Bamidbar 27:1-112(Robert Alter, trans.)
And the daughters of Zelophehad son of Hepher, son of Gilead, son of Machir, son of Manasseh of the clans of Manasseh, son of Joseph, came forward, and these are the names of his daughters: Mahlah, Noa, and Hoglah and Milcah and Tirzah. And they stood before Moses and before Eleazar the priest and before the chieftains and all the community at the entrance of the Tent of Meeting, saying, “Our father died in the wilderness, and he was not part of the community that banded together against the LORD with the community of Korah, for through his own offense he died, and he had no sons. Why should our father’s name be withdrawn from the midst of his clan because he had no son? Give us a holding in the midst of our father’s brothers.” And Moses brought forward their case before the LORD. And the LORD said to Moses, saying, “Rightly do the daughters of Zelophehad speak. You shall surely give them a secure holding in the midst of their father’s brothers and you shall pass on their father’s estate to them. And to the Israelite you shall speak, saying, ‘Should a man die without having a son, you shall pass on his estate to his daughter. And if he has no daughter, you shall give his estate to his brothers. … And this shall be a statute of law for the Israelites as the LORD has charged Moses.'”
Our father died: The choice of the favored instrument of biblical narrative — dialogue — for making this case has expressive consequences. The issue of daughters’ inheritance in the absence of male offspring is not presented as an abstract legal precedent but as an impassioned plea for justice — “Why should our father’s name be withdrawn…? Give us a holding” — by these five young women who fear that the patriarchal system of inheritance will deprive them of their rights. Though the notion of daughters’ inheriting was exceptional in the ancient Near East, this is story is something other than a feminist argument. The chief concern is not to lose inheritance pertaining to the clan, not to allow the “name” of the clan to disappear. But since the holdings of the clans were defined within tribal territories, the whole system would have been upset if the daughters were to marry outside the tribe. The follow-up to this episode in chapter 36 therefore stipulates that they are obliged to marry within the tribe.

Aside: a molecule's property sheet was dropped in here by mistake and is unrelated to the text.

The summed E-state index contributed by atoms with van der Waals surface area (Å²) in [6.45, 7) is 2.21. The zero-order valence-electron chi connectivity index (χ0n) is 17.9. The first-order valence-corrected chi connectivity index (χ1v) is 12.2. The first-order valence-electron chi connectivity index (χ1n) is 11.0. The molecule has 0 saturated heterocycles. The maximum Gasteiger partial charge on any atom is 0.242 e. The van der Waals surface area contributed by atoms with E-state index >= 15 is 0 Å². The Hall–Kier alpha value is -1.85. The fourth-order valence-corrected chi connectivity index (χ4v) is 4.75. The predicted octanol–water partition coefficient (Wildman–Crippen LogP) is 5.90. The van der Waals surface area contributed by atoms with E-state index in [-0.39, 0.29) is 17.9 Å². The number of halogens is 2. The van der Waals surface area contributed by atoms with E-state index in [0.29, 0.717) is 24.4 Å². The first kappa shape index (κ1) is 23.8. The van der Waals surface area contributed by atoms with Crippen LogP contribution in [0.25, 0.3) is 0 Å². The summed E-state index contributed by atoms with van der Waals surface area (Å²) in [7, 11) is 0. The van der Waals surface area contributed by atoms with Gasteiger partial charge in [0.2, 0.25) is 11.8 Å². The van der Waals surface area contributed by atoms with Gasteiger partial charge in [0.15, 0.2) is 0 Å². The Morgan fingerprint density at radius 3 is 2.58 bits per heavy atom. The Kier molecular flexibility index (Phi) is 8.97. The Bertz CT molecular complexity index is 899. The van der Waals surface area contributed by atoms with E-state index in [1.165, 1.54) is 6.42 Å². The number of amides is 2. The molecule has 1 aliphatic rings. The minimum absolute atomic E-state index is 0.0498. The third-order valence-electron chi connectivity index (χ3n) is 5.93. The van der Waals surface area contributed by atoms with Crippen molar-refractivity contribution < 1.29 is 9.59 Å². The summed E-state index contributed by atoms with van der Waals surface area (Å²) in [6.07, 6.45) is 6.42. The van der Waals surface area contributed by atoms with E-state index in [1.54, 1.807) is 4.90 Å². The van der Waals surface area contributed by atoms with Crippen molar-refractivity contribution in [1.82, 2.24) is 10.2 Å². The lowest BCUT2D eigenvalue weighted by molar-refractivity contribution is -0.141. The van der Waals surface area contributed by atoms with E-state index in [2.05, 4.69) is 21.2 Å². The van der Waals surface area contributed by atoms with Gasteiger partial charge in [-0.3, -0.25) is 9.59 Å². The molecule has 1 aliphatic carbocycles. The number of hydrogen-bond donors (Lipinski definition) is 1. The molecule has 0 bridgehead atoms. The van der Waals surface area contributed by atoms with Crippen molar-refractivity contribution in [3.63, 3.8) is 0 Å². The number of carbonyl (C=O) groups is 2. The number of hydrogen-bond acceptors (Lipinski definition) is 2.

for through his own offense he died: This would most plausibly be the “offense” of all the adults of the Wilderness generation after the episode of the spies. The daughters assume, as Abraham ibn Ezra notes, that the active conspirators against the LORD in the Korah rebellion are to be punished more severely, by death and by denial of inheritance to their descendants.
The most striking moment in this legal drama is the moment when God approves their plea: Ken bnot Tzelofchad dovrot: “They speak ken [rightly, justly].” Before instructing Moses to give the women the family land, God speaks about their act of speech. This unprecedented divine compliment resonates powerfully toward the end of a book in which so many unhappy acts of speech have been recorded. … after forty years of misspeaking — five sisters achieve an act of dibbur that gains a gratified response from God, all the more intense for the misfires of the past. (Ken, God says–Yes! At last!)
The frame narrative introduces them by listing their ancestry: five male names that link them back to Joseph; this is followed by the women’s names — five names … Women’s names in such a list is in itself unexpected … The place in which the women stand … is framed by male names. This structure gives us the sense of the world, the field, in which the women speak …